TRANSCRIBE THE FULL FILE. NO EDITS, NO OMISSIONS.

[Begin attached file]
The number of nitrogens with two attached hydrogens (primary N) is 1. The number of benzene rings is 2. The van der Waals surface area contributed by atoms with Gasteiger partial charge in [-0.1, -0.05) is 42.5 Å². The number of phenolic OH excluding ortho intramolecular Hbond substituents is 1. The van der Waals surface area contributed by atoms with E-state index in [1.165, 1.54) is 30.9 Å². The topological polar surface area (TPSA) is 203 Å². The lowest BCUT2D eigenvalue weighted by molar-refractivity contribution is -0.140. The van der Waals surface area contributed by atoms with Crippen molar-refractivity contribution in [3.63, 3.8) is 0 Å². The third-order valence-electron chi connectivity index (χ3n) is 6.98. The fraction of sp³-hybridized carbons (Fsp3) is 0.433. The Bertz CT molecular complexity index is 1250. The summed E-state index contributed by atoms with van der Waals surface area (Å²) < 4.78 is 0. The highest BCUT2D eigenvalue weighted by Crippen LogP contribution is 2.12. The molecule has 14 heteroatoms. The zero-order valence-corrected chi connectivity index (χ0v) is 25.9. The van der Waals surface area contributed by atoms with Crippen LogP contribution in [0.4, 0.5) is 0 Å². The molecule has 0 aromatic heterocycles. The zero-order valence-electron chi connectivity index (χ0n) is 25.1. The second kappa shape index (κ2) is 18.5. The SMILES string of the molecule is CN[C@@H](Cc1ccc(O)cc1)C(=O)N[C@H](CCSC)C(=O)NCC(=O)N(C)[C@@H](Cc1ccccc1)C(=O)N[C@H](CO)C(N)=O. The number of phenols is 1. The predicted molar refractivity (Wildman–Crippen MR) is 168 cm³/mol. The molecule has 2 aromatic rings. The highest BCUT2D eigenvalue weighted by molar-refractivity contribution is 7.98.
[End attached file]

The number of nitrogens with two attached hydrogens (primary N) is 1. The number of benzene rings is 2. The van der Waals surface area contributed by atoms with Gasteiger partial charge in [-0.1, -0.05) is 42.5 Å². The number of phenolic OH excluding ortho intramolecular Hbond substituents is 1. The van der Waals surface area contributed by atoms with E-state index in [1.165, 1.54) is 30.9 Å². The topological polar surface area (TPSA) is 203 Å². The lowest BCUT2D eigenvalue weighted by molar-refractivity contribution is -0.140. The van der Waals surface area contributed by atoms with Crippen molar-refractivity contribution in [3.63, 3.8) is 0 Å². The third-order valence-electron chi connectivity index (χ3n) is 6.98. The fraction of sp³-hybridized carbons (Fsp3) is 0.433. The Bertz CT molecular complexity index is 1250. The summed E-state index contributed by atoms with van der Waals surface area (Å²) < 4.78 is 0. The highest BCUT2D eigenvalue weighted by Crippen LogP contribution is 2.12. The molecule has 14 heteroatoms. The zero-order valence-corrected chi connectivity index (χ0v) is 25.9. The van der Waals surface area contributed by atoms with Crippen LogP contribution in [0.4, 0.5) is 0 Å². The molecule has 0 aromatic heterocycles. The zero-order valence-electron chi connectivity index (χ0n) is 25.1. The second kappa shape index (κ2) is 18.5. The SMILES string of the molecule is CN[C@@H](Cc1ccc(O)cc1)C(=O)N[C@H](CCSC)C(=O)NCC(=O)N(C)[C@@H](Cc1ccccc1)C(=O)N[C@H](CO)C(N)=O. The number of phenols is 1. The predicted molar refractivity (Wildman–Crippen MR) is 168 cm³/mol. The molecule has 2 aromatic rings. The highest BCUT2D eigenvalue weighted by molar-refractivity contribution is 7.98.